White Spots on the Head: Causes, Diagnosis and Treatment


White spots on the head are new formations that indicate the development of a certain disease, which are united under the common name – hypomelanosis. Such rashes can be both acquired and congenital, respectively, and differ in methods of getting rid of them.

About Stains

white spots on the head itching

In some cases, white spots on the head may be the result of a recently experienced fungal disease (most often ringworm of the scalp in children). In 90% of cases, this phenomenon is observed in children, who most often have microsporia between the ages of 4 and 8 years. The size of the rash varies from 1 to 5 cm, the surface is coarse, scaly and rough to the touch, after touching, peeling of small white flakes similar to flakes can be observed.

As a rule, people greatly disturbed about spots, because their formation is sudden, and the skin on the head begins to itch and peel. At this point, you need to visit a dermatologist, who will be able to diagnose the exact cause and advise the optimal course of treatment, since it can be like ordinary dandruff, which can be eliminated by changing the shampoo or the first signs of psoriasis, which can not be omitted!


One variety of hypomelanosis is albinism. This is a congenital pathology, when it completely or partially disrupts the production of melanin – a special pigment responsible for skin color. Albinism is classified into three forms:

big white spots on the head
  1. Partial albinism. White spots are formed individually, hitting the head or other areas of the body. Hair can also be affected, with the result that a person will have a gray strand. These formations are congenital, often they are combined with pink eyes – a manifestation of exclusively partial albinism.
  2. Incomplete albinism. In this form, the production of melanin is, however, in small quantities. A person with this pathology always looks brighter than the people around them. It is useless to sunbathe, white spots will not disappear.
  3. Complete albinism. In this case, melanin is not produced in the body at all. White spots on the head and body appear in large quantities and grow to large sizes.

Experts have established that albinism is a consequence of gene disruption. It is transmitted in a recessive manner (from sick parents to a healthy child). There is no treatment, however, for cosmetic purposes, the doctor may advise you to transplant pigment cells from the donor.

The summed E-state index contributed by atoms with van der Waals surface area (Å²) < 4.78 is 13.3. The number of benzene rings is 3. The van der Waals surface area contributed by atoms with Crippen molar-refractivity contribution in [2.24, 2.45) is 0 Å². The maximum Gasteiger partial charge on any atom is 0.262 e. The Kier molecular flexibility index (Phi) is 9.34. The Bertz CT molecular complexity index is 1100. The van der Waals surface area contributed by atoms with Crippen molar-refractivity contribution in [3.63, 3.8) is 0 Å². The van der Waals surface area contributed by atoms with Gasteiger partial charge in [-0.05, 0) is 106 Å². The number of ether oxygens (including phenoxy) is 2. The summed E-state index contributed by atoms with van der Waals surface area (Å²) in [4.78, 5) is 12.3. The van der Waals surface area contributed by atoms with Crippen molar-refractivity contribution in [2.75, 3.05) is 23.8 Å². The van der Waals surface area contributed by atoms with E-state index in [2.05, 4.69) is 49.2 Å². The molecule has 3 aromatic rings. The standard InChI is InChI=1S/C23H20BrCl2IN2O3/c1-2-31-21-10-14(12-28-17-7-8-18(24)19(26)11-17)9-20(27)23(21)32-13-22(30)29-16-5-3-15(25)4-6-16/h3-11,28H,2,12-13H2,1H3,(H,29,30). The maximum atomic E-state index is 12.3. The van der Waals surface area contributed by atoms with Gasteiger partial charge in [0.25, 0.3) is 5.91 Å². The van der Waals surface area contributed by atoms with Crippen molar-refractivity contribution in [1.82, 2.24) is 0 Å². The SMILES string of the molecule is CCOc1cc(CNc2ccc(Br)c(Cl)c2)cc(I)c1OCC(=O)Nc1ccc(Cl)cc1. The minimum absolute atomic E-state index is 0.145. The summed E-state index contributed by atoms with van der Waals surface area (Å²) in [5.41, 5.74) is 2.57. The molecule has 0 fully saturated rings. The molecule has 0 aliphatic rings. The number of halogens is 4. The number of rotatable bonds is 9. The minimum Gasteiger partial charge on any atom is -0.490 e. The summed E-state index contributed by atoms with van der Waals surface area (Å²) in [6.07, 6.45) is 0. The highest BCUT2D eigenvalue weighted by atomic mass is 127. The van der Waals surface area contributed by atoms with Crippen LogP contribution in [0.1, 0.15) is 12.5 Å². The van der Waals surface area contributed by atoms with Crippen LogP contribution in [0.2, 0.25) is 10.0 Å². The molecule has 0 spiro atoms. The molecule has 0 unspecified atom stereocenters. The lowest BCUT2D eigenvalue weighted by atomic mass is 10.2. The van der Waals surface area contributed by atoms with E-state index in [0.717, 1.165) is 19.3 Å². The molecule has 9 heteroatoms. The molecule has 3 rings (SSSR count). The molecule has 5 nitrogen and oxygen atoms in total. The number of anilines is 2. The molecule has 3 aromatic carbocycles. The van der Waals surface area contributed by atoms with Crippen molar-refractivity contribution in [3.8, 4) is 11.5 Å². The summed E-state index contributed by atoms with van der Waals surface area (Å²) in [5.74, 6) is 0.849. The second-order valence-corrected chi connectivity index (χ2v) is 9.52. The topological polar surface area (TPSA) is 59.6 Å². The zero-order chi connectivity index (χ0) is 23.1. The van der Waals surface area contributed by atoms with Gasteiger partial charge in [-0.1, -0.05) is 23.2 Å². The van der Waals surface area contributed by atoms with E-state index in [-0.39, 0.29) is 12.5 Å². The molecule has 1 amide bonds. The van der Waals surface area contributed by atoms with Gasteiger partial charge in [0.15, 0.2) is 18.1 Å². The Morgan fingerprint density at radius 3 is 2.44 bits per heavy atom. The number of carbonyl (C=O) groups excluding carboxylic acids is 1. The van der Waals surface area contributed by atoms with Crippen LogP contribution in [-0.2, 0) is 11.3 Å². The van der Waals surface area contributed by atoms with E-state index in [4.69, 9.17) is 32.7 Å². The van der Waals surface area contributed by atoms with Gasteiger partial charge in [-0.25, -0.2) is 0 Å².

This disease is a form of congenital leukoderma, a skin disease in which various rashes appear on the body. One of the possible forms of manifestation – white spots on the head without hair. The disease is hereditary, can manifest as at birth, and in middle age. Among the reasons that can provoke the appearance of spots, the long-term exposure of the skin to ultraviolet rays is particularly notable, since it is they that significantly inhibit the production of melanin and contribute to the activation of the disease.

white spots on the head in child

With this ailment, white spots begin to grow rapidly in size after appearance, capturing more and more skin. The hairline around them becomes discolored, with the result that a large number of gray-haired strands appear. The appearance of the rash corresponds to classical dermatitis: the formations are disproportionate in size, their boundaries are clearly delineated. If white spots like dandruff appear on the head, then the person will begin to be disturbed by severe itching and scabies.

To get rid of white spots, the doctor may prescribe a conservative treatment, the main purpose of which will be to conceal the cosmetic defect. In most cases, for this purpose, skin cells are transplanted with endogenous (developing inside) melanocytes.

Treatment and Prevention

In general, the treatment of any hypomelanosis is getting rid of a cosmetic defect. As mentioned earlier, this happens by transplanting healthy cells. They have a beneficial effect on the skin, as a result of which melanin production begins in the affected area. The spots themselves will gradually begin to become smaller, and in 2-3 weeks they will disappear completely.

As a preventive measure, experts recommend avoiding prolonged contact with direct sunlight, especially for those people who are at risk (to which the disease can be transmitted by heredity).

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